Posted on April 12, 2015 by Paul Hannon
The city is a backdrop to our lives. We are constantly interacting with it. The city often reflects our openness to beauty. Beauty is not necessarily conventional, but it is always personal, always deeply felt and sensed in direct connection to things observed. That is a truth for me and that is why I paint. I invite you to learn a bit more about my painting process and to place that knowledge in a historical context.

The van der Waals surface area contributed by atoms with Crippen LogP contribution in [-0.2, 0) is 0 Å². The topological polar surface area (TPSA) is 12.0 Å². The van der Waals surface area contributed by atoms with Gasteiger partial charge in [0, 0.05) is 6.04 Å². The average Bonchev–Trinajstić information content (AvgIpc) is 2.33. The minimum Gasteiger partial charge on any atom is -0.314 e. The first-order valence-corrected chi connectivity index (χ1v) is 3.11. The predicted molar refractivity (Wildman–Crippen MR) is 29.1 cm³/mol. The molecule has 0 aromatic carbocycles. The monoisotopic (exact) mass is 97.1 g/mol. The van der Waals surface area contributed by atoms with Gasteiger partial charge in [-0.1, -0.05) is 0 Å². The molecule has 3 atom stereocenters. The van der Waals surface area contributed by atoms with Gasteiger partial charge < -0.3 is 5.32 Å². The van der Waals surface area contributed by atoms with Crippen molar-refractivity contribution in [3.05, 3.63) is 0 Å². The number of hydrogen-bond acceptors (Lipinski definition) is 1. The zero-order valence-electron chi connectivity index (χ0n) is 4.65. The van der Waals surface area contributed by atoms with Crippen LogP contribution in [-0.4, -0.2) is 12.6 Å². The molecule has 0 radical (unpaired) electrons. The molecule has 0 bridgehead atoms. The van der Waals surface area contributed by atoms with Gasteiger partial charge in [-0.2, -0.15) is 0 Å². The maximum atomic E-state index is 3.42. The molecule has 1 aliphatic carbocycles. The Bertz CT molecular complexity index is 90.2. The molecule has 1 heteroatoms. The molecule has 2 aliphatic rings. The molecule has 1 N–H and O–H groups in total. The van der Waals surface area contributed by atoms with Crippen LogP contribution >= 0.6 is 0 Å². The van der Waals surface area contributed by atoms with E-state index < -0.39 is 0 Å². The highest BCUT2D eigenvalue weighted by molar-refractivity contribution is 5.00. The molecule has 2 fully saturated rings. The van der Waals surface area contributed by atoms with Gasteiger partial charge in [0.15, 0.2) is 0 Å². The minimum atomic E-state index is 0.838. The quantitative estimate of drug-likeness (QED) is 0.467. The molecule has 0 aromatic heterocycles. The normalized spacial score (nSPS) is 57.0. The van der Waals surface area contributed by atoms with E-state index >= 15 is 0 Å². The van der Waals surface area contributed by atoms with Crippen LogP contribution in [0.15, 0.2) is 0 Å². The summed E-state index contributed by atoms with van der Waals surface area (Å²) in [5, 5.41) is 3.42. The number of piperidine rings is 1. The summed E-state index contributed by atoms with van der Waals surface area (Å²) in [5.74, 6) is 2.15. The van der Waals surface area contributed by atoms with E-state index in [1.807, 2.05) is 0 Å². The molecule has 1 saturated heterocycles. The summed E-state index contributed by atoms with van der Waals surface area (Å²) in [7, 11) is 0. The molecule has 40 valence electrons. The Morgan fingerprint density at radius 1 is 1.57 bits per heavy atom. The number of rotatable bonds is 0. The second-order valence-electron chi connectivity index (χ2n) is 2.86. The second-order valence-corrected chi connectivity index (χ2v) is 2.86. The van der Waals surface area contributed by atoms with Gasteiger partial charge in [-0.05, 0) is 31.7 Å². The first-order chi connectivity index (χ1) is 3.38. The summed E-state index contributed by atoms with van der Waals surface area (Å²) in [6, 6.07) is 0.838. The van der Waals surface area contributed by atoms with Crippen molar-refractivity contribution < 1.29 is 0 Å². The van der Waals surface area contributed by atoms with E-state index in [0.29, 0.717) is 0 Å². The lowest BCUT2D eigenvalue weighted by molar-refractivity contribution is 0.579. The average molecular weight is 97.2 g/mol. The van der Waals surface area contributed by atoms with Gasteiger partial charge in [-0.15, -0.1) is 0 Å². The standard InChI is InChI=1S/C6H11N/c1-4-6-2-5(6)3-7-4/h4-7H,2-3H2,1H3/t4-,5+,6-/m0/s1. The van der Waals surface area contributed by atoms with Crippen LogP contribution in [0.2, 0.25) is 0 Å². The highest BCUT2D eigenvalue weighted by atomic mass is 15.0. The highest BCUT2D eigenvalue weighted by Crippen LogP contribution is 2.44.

In my university art training, my school had a strong printmaking department led by very compelling teachers who loved American Twentieth century artists. One of my teachers’ favorites, Edward Hopper, became one of mine. Hopper’s work is representational and evokes a sense of time and place filled with expectation, stillness and a palpable sense of isolation. His images are visual poetry for me. They are a touchstone for my own painting practice.